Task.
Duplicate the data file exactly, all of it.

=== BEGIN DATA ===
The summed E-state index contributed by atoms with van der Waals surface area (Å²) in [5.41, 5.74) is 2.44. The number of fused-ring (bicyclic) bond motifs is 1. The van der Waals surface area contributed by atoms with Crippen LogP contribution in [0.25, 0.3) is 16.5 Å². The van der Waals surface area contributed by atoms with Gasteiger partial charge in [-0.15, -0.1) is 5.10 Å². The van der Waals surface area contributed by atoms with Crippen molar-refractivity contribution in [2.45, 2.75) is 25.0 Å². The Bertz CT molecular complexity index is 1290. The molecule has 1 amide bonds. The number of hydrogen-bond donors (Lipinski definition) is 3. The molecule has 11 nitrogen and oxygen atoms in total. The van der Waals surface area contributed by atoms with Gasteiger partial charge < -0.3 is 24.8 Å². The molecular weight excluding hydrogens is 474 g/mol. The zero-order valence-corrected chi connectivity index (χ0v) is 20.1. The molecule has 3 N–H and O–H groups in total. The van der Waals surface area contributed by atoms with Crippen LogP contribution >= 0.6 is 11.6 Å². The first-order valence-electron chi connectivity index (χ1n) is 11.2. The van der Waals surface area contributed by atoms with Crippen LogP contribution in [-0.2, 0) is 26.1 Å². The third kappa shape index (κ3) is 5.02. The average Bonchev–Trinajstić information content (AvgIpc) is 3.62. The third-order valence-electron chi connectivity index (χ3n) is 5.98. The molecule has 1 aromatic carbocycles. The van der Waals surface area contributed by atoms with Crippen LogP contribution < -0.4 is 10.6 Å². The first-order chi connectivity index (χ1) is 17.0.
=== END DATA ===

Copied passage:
The summed E-state index contributed by atoms with van der Waals surface area (Å²) in [5.41, 5.74) is 2.44. The number of fused-ring (bicyclic) bond motifs is 1. The van der Waals surface area contributed by atoms with Crippen LogP contribution in [0.25, 0.3) is 16.5 Å². The van der Waals surface area contributed by atoms with Gasteiger partial charge in [-0.15, -0.1) is 5.10 Å². The van der Waals surface area contributed by atoms with Crippen molar-refractivity contribution in [2.45, 2.75) is 25.0 Å². The Bertz CT molecular complexity index is 1290. The molecule has 1 amide bonds. The number of hydrogen-bond donors (Lipinski definition) is 3. The molecule has 11 nitrogen and oxygen atoms in total. The van der Waals surface area contributed by atoms with Gasteiger partial charge < -0.3 is 24.8 Å². The molecular weight excluding hydrogens is 474 g/mol. The zero-order valence-corrected chi connectivity index (χ0v) is 20.1. The molecule has 3 N–H and O–H groups in total. The van der Waals surface area contributed by atoms with Crippen LogP contribution >= 0.6 is 11.6 Å². The first-order valence-electron chi connectivity index (χ1n) is 11.2. The van der Waals surface area contributed by atoms with Crippen LogP contribution in [-0.2, 0) is 26.1 Å². The third kappa shape index (κ3) is 5.02. The average Bonchev–Trinajstić information content (AvgIpc) is 3.62. The third-order valence-electron chi connectivity index (χ3n) is 5.98. The molecule has 1 aromatic carbocycles. The van der Waals surface area contributed by atoms with Crippen LogP contribution < -0.4 is 10.6 Å². The first-order chi connectivity index (χ1) is 17.0.